Dana ScottSetoids/Modest Sets/PERs

Dana Stewart Scott was born 11 October 1932 in Berkeley, California. He studied at the University of California, Berkeley, USA (Bachelor of Arts 1954). He then received his doctorate at Princeton University (Ph.D. 1958), where his advisor was Alonzo Church. His long and storied career started at the University of Chicago and included positions at Stanford, Princeton and Oxford University as well as time spent at Carnegie Mellon University and the University of Linz, Austria.

Scott received the Turing Award of the Association of Computing Machinery (1976), "along with Michael O. Rabin, for their joint paper 'Finite Automata and Their Decision Problem,' which introduced the idea of nondeterministic machines, which has proved to be an enormously valuable concept. Their (Scott & Rabin) classic paper has been a continuous source of inspiration for subsequent work in this field." Scott subsequently became an internationally recognized mathematical logician whose work has spanned computer science, mathematics, and philosophy. He made seminal contributions to automata theory, modal logic, model theory, set theory, and the theory of programming languages. He has made fundamental contributions to contemporary logic and is known for his creation of domain theory, a branch of mathematics that is essential for analyzing computer programming languages.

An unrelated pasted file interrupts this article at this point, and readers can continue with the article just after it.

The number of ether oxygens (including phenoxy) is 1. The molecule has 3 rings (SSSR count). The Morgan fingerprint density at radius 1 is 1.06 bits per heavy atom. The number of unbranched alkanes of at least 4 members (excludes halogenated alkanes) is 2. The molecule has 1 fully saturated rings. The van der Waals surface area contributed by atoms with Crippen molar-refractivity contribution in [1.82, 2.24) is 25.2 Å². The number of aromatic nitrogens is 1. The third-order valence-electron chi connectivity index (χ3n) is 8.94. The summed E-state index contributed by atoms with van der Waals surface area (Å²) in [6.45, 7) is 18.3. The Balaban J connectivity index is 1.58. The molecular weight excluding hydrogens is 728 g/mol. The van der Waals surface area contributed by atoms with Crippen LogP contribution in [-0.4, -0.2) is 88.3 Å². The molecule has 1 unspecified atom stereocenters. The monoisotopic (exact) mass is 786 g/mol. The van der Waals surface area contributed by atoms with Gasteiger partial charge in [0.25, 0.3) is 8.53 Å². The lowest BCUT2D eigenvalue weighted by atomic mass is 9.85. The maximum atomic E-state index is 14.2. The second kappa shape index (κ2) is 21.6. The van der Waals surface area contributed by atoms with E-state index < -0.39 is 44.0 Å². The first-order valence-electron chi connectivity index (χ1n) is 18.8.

After retirement, he and his wife, Irene, have now resided in Berkeley since 2005. Their daughter, Monica, lives nearby with her husband and the two grandchildren.

Maciej Dunajski: Quartics, Sextics and Beyond.

I read physics in Lodz, Poland and received a PhD in mathematics from Oxford University where I held a Senior Scholarship at Merton College and wrote my thesis under the supervision of Lionel Mason. After spending four years as a lecturer in the Mathematical Institute in Oxford where I was a member of Roger Penrose's research group I moved to Cambridge, where I am a Fellow and Graduate Tutor at Clare College and a Senior Research Associate at the Department of Applied Mathematics and Theoretical Physics. In 2011 I received a title of Professor awarded by the President of the Republic of Poland. My research interests are Twistor Theory, Integrable Systems, Solitons, and Differential Geometry.